The Fishy Side Effects of Pharmacological Waste In Our Waterways
by Dr Catriona Nguyen-Robertson, MRSV
When we think of pollution in streams and rivers, we tend to think first of rubbish in water; the litter traps along the Yarra River in Melbourne’s CBD that are often overflowing, or the empty plastic bottles along the Moonee Ponds Creek.
But water pollution takes many forms, from physical trash to invisible chemicals that also accumulate in our waterways. Emerging contaminants like pharmacological waste and microplastics are not filtered out by current wastewater treatment plants. These chemicals instead flow into water ecosystems where they can have devastating ecological impacts.
We are literally medicating our waterways. Pharmacological waste is now ubiquitous in the environment and many drugs have long half-lives, persisting even in the most remote places on the planet, including Antarctica.
Pharmaceutical drugs enter our water supply when people release traces in their urine (or flat-out flush unused medication down the sink or toilet). Surprisingly, 50-60% of the active ingredients of some pharmaceuticals, such as oestrogen in the conception pill, pass through our bodies and are flushed out in urine. These active ingredients subsequently pollute waterways, virtually unchanged even by wastewater treatment, and now many wild fish are swimming in an active drug cocktail that contaminates rivers and streams.
These compounds – including antidepressants, painkillers and blood-pressure medicine – are working their way through the food web. In 2018, freshwater ecologist Dr Erinn Richmond and her colleagues at the Water Studies Centre, Monash University detected 69 out of 98 pharmaceutical compounds tested for in aquatic insects living in Victorian creeks.1 The most commonly detected pharmaceuticals in the tissues of these insects were memantine (a treatment for Parkinson’s); codeine; fluconazole (an antifungal medicine); metoprolol (a treatment for high-blood pressure and angina); and mianserin (an antidepressant). Alarmingly, these compounds were also detected in spiders that feed on aquatic insects, highlighting that predators further up the food chain are potentially also exposed to high levels of drugs.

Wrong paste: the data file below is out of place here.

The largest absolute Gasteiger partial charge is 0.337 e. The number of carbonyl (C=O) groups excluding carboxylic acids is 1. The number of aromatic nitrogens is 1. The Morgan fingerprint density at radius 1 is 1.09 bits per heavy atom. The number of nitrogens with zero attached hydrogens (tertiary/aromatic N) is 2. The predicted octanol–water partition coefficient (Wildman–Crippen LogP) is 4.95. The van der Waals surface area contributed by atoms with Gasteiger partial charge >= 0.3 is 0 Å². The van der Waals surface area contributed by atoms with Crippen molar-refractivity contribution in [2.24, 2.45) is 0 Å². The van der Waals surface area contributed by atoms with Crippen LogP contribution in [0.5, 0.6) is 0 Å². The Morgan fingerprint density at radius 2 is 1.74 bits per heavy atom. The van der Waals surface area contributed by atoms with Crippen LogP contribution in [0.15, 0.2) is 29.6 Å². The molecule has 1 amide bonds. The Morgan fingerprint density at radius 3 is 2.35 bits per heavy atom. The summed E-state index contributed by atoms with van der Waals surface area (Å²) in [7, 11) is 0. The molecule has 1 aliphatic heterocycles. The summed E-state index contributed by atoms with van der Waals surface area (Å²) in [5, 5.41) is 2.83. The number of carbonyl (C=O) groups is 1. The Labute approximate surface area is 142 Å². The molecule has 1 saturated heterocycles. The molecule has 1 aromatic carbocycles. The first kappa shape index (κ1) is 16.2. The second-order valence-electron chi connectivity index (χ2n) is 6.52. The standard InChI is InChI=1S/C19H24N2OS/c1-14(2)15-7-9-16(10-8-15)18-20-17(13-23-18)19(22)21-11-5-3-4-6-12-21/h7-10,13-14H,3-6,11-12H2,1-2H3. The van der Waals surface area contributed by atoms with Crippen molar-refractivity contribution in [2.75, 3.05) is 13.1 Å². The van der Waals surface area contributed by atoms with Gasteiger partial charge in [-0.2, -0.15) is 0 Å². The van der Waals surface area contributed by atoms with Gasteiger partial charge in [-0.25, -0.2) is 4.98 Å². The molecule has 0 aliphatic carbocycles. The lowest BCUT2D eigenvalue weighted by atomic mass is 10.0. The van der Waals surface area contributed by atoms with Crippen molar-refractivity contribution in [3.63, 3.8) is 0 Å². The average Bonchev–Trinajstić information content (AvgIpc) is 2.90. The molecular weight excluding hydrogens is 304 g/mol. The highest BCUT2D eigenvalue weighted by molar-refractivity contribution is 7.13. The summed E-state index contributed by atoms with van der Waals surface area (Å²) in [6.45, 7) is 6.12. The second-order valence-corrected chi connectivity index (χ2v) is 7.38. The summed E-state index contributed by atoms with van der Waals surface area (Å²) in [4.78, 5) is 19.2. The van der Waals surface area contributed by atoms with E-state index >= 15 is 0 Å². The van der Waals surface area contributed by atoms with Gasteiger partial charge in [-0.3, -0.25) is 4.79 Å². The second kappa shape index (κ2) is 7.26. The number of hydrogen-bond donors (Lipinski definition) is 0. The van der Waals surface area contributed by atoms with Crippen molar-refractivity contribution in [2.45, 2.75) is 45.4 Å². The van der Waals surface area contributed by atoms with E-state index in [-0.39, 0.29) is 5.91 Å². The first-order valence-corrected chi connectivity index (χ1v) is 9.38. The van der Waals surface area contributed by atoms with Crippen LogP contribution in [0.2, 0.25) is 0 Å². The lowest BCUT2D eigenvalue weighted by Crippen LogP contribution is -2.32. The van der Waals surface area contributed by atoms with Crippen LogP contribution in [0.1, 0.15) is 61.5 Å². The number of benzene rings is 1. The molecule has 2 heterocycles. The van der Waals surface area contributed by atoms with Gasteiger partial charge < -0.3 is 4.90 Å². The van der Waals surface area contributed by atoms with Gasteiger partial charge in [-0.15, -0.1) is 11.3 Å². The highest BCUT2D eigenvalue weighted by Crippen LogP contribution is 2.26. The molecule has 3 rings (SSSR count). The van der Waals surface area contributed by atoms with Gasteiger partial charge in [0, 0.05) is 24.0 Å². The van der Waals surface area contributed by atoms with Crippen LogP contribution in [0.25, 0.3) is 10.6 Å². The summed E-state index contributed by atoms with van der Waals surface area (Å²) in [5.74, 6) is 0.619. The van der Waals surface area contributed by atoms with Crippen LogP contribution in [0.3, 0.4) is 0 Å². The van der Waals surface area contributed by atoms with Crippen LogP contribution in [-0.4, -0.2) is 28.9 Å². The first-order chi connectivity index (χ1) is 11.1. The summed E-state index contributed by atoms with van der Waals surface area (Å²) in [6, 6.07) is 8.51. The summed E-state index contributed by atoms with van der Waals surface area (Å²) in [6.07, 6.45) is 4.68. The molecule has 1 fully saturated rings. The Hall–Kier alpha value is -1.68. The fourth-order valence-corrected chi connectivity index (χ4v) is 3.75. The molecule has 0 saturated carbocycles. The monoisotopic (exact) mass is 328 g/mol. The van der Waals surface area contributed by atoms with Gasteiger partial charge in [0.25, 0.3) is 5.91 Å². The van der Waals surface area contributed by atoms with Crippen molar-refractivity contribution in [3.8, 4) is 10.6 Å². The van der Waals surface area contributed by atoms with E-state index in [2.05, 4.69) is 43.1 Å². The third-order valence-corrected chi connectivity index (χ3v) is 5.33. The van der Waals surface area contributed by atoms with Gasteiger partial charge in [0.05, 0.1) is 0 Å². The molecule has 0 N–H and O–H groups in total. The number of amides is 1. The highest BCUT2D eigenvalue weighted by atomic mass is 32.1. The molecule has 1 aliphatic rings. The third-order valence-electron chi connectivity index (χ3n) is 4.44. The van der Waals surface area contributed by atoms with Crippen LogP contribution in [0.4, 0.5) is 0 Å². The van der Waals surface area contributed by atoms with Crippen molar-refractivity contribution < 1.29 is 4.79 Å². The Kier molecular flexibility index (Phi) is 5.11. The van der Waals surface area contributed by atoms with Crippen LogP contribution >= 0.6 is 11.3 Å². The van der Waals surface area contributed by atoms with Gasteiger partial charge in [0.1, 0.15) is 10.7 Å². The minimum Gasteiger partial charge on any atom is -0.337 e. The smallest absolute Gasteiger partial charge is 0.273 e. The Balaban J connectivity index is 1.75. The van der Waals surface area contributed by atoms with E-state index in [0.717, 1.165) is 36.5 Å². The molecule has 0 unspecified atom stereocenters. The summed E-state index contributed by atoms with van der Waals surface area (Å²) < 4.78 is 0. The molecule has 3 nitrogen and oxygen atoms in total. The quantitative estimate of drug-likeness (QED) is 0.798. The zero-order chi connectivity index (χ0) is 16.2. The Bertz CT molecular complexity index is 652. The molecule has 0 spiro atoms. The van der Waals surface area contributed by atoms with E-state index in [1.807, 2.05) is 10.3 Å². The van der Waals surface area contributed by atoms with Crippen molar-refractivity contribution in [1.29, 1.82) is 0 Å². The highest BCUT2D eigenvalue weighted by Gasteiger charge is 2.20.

A large issue with pharmaceuticals is that the receptors on our cells that drugs are designed to target tend to be evolutionarily conserved among animals. Medicines that are developed for humans can therefore have similar effects on other non-target species. However, only a fraction of the dose used for humans is needed to affect smaller animals – and the effects can be quite drastic.